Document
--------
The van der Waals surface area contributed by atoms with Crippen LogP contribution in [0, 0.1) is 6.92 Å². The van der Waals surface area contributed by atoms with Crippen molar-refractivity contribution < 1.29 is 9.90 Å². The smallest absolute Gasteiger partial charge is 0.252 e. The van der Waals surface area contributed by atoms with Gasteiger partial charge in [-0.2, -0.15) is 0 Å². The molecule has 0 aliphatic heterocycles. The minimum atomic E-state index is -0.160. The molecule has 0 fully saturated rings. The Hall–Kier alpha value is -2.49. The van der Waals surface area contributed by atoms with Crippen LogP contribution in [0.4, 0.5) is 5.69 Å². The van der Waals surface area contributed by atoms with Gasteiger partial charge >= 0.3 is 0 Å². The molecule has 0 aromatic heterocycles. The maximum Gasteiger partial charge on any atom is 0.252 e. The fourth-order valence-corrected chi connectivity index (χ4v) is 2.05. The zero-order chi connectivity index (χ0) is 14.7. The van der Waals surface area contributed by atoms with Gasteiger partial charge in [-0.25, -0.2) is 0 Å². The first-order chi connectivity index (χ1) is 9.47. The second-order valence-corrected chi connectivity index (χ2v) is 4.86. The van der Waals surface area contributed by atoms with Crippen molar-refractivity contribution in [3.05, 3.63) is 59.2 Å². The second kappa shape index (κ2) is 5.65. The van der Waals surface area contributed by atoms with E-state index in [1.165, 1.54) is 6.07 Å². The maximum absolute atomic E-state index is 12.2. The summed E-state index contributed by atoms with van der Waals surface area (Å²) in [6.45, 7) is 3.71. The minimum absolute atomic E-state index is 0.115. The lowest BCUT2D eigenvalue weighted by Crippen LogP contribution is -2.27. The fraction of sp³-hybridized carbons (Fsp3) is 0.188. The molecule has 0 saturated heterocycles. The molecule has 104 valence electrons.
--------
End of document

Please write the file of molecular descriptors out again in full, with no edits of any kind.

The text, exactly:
The van der Waals surface area contributed by atoms with Crippen LogP contribution in [0, 0.1) is 6.92 Å². The van der Waals surface area contributed by atoms with Crippen molar-refractivity contribution < 1.29 is 9.90 Å². The smallest absolute Gasteiger partial charge is 0.252 e. The van der Waals surface area contributed by atoms with Gasteiger partial charge in [-0.2, -0.15) is 0 Å². The molecule has 0 aliphatic heterocycles. The minimum atomic E-state index is -0.160. The molecule has 0 fully saturated rings. The Hall–Kier alpha value is -2.49. The van der Waals surface area contributed by atoms with Crippen LogP contribution in [0.4, 0.5) is 5.69 Å². The van der Waals surface area contributed by atoms with Gasteiger partial charge >= 0.3 is 0 Å². The molecule has 0 aromatic heterocycles. The maximum Gasteiger partial charge on any atom is 0.252 e. The fourth-order valence-corrected chi connectivity index (χ4v) is 2.05. The zero-order chi connectivity index (χ0) is 14.7. The van der Waals surface area contributed by atoms with Gasteiger partial charge in [-0.25, -0.2) is 0 Å². The first-order chi connectivity index (χ1) is 9.47. The second-order valence-corrected chi connectivity index (χ2v) is 4.86. The van der Waals surface area contributed by atoms with Crippen molar-refractivity contribution in [3.05, 3.63) is 59.2 Å². The second kappa shape index (κ2) is 5.65. The van der Waals surface area contributed by atoms with E-state index in [1.165, 1.54) is 6.07 Å². The maximum absolute atomic E-state index is 12.2. The summed E-state index contributed by atoms with van der Waals surface area (Å²) in [6.45, 7) is 3.71. The minimum absolute atomic E-state index is 0.115. The lowest BCUT2D eigenvalue weighted by Crippen LogP contribution is -2.27. The fraction of sp³-hybridized carbons (Fsp3) is 0.188. The molecule has 0 saturated heterocycles. The molecule has 104 valence electrons.